A review of Greta by Ahmed Zayani
Who wouldn’t love a good thriller? These are the films that are not as intense as a full out horror feature nor are they adrenaline pumping as an all out action romp. However, few film genres can play with your nerves and keep you hanging on the edge of your seat like a really good thriller. Personally, I’ve always been keen on that type of film and would get excited whenever a new release would hit the big screen. One of my favourite sub genres is the obsessed stalker feature where our protagonist would find himself/herself at the heels of a nefarious individual from their past. Yes, these films tend to be a tad derivative of one another and can run the risk of being cheesy but once in a while you get that one endearing gem that’ll stick with you for the longest time.
Directed by Neil Jordan, Greta stars Chloe Grace-Moretz and Isabelle Huppert in the titular role and tells the story of an affable recent college graduate (played by Grace-Moretz) who befriends the older Greta (played by Huppert) after returning a purse that she seemingly forgot on a subway one day. What starts off as a wonderful relationship built on mutual admiration quickly spirals into something more sinister with Greta revealing that there is something far more nefarious behind her saccharine demeanour. For my money, the strongest aspect of Greta was the performances. With the notable exception being Maika Monroe who had the acting grace of a dried up blowfish all the key players gave wonderfully engaging performances. Grace-Moretz was wonderful as the wide-eyed Frances who has yet to succumb to the jaded restlessness that comes with a New York transplant. Isabelle Huppert was also awesome as the mysterious titular character (side note: if you haven’t seen her in Paul Veerhoven’s Elle you need to remedy this ASAP) and the chemistry that she shared with Grace-Moretz is without a doubt the highlight of the film and is the glue that holds the whole narrative together. Simply put, this film would have not worked in the hands of lesser actresses. In the last, director Neil Jordan has given us such remarkable outings as The Crying Game, Byzantium, and the End of the Affair and I am glad to say that he brings the same sensibility and style to Greta as his direction was top notch and elevated this film beyond its limitations.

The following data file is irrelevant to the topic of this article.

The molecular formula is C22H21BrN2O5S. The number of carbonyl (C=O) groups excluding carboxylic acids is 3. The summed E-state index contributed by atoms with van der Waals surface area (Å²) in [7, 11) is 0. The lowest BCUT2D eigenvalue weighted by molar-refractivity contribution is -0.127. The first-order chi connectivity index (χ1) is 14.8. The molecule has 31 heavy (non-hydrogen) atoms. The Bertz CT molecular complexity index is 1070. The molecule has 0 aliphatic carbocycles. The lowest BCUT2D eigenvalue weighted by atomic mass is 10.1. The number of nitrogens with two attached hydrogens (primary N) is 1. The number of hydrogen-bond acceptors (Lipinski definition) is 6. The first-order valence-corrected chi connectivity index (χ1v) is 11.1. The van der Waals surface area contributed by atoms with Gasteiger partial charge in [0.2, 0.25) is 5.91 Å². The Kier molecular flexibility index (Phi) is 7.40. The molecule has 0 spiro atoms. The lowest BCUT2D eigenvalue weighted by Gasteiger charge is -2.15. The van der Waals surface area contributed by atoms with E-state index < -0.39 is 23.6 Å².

Considering how awesome the performances were it is such a shame that they are hindered by being in a film with a script that simply does not live up to its full potential. Now I am all for suspension of disbelief in films to a certain extent, but the script for Greta asks me to go beyond that and abandon any common sense or semblance of logic. Certain actions and decisions that a number of characters make throughout the duration of this film are nonsensical and are in no way, shape, or form the norm in which a normal functioning person would ever conduct himself. You know those character cliches that were prevalent in the 80s and 90s that parody films constantly poke fun of? Greta seemingly relishes them in a straight laced non ironic manner. Had the film played things tongue-to-cheek it could’ve worked, but this film chose to maintain a serious tone which simply did not work. The film’s script also suffered from being a bit too familiar and predictable. As I mentioned before, that doesn’t necessarily have to be a bad thing but the marketing material sort of hinted that this film could potentially take a different path in their narrative resolution so it was kind of a bummer to see the end result playing it safe and close to the chest.
All things considered though, I did not hate Greta and was actually entertained by it. I do find myself, however, liking it instead of loving it. This is a film that had phenomenal performances but was hindered by a convoluted script that led to the film from reaching its full potential.
For more cinematic intel, follow Ahmed on @theahmedzayani
The Five: Favourite Obsessive Stalker Films
- The Hand that Rocks the Cradle
- Single White Female
- Cape Fear